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This was a qualifying exam question. I'm not sure I even understood it, so I want to see if my reasoning is valid. The question is:

Let H be a subgroup of G. Suppose that for any two elements a,b that are conjugate in G, we can choose an element h $\in H$ so that a = $hbh^{-1}$. Show that the commutator G' is contained in H.

I proceed as follows: First I show H is normal, then I show G/H is abelian. Let h $\in H$. Then $ghg^{-1}$ is conjugate to h for all g, so $ghg^{-1} = khk^{-1}$ for some k $\in H$. So $ghg^{-1}$ is in H, so H is normal in G.

Next, let a $\in G$. Then again, for all g $\in G$, $gag^{-1} = hah^{-1}$ for some h $\in H$. Also, $a^{-1}hah^{-1} = khk^{-1}h^{-1}$ for some k $\in H$. So $aH = hah^{-1}H = gag^{-1}H$. So G/H is commutative, and so G' $\leq$ H.

Is there an error in this logic?

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To answer the immediate question, I see no error in your logic. –  Geoff Robinson Aug 23 '11 at 17:43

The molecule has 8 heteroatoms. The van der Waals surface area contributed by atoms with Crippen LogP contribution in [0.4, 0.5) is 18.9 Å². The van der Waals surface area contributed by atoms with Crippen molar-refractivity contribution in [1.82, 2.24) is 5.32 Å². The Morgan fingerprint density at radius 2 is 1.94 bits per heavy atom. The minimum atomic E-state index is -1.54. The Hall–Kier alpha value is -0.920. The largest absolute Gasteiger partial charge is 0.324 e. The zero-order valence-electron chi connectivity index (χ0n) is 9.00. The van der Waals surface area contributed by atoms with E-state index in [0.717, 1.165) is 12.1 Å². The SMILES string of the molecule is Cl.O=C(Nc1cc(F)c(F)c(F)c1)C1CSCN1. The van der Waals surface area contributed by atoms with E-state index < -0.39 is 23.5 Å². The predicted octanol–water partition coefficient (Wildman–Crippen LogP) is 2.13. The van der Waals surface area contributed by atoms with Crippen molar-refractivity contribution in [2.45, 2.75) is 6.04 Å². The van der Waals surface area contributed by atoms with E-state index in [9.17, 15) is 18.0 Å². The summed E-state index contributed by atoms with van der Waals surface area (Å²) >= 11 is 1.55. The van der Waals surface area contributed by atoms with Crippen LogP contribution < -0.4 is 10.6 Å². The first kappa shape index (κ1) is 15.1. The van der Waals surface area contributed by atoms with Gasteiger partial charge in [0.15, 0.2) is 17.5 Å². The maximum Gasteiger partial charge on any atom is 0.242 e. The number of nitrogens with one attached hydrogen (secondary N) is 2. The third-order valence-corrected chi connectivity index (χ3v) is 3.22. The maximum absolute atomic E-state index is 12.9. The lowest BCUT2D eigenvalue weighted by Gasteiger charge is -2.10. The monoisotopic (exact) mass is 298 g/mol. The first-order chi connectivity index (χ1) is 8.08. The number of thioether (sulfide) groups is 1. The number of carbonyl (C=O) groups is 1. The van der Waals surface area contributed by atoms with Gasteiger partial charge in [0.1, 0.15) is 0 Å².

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up vote 4 down vote accepted

You never used $k$; but otherwise, the argument seeems fine to me. However, you don't actually need to do anything other than what you did at the end:

$[G,G]$ is generated by all elements of the form $[x,y]=x^{-1}y^{-1}xy$ with $x,y\in G$.

Pick $x,y\in G$. Then $[x,y] = (x^{-1}y^{-1}x)y = (h^{-1}y^{-1}h)y=[h,y]$ for some $h\in H$. And $[h,y] = h^{-1}y^{-1}hy = h^{-1}(y^{-1}hy) = h^{-1}k^{-1}hk = [h,k]$ for some $k\in H$. Thus, $[x,y]=[h,k]\in [H,H]\subseteq H$. Since all generators of $[G,G]$ are in $H$, $H$ contains the commutator subgroup of $G$.

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